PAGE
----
Wildlife movement, landscape ecology and linear barriers: modeled wildlife movement ecology for eight species of special interest in the foothills of California's Sierra Nevada mountains. Developed new approaches to wildlife movement modeling in the face of linear barriers (e.g. roads). I am continuing this work through building models exploring deer movement ecology and behavior using sub-populations of "urban" deer vs. those that maintain historically migratory behavior.
Biological applications of emerging technologies: The rapid pace of global change requires a concurrent acceleration in the abilities to monitor and detect altered trajectories in ecosystems. I am applying novel technologies to real-time monitoring of natural systems including air quality (and its effects on pollinators & wildlife), plant phenology, apex predator movement, and acoustic landscapes. Related manuscripts:
Anthropogenic landscape features and movement behavior: I am broadly interested in wildlife response to anthropogenic stimuli and resulting changes to behavior. I analyzed a ten-year dataset of puma radio-collar movements, in concert with collected data on human-generated light and noise, to identify perceptual landscape features associated with puma movement behavior. Related manuscripts:
Small mammal genetic isolation and the role of connectivity structures: Assessing landscape-level features that increase connectivity for wildlife is difficult - this is complicated by that it can be difficult to know exactly which landscape features wildlife are using as movement corridors. I am using genetic tools, large highways with variation in connectivity, and small mammal taxa (where small home-range size limits access to the range of connectivity variation) to address this question.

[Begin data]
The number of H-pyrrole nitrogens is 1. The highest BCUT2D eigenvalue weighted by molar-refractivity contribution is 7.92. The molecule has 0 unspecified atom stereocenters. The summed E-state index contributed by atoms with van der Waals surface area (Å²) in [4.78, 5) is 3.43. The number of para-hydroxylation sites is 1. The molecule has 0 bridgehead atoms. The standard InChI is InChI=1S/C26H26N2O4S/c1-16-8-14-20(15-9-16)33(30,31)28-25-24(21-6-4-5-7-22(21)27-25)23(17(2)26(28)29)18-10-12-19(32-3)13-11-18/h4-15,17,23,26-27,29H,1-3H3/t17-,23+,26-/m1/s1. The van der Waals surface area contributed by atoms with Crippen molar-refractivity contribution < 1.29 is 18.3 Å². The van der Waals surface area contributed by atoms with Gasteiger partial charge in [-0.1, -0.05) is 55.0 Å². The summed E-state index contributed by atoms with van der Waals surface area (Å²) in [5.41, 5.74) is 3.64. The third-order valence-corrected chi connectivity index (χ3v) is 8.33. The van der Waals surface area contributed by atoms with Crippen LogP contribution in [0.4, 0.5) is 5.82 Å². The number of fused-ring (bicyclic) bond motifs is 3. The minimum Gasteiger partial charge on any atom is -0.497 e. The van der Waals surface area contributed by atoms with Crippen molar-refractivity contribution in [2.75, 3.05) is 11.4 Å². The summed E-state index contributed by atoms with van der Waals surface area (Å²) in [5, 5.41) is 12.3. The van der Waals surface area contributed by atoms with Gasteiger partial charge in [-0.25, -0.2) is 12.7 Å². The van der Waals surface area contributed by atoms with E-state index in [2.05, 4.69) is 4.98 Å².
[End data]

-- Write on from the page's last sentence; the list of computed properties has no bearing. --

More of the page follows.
Correlates of mammalian species endangerment: Preserving biological diversity in mammalian fauna is made more difficult by the complexity of behaviors that influence their ability to thrive in changing landscapes. The brain is the seat of information processing, storage and the origination of most behaviors yet the implications of brain measurements have not been explored in conservation biology. I explored the implications of increased relative encephalization (RE; brain size corrected for body size and phylogeny) and have found a relationship between this rapidly measurable and extinction vulnerability both in modern taxa as well as in Carnivores over the prior 40 million years. Related manuscripts: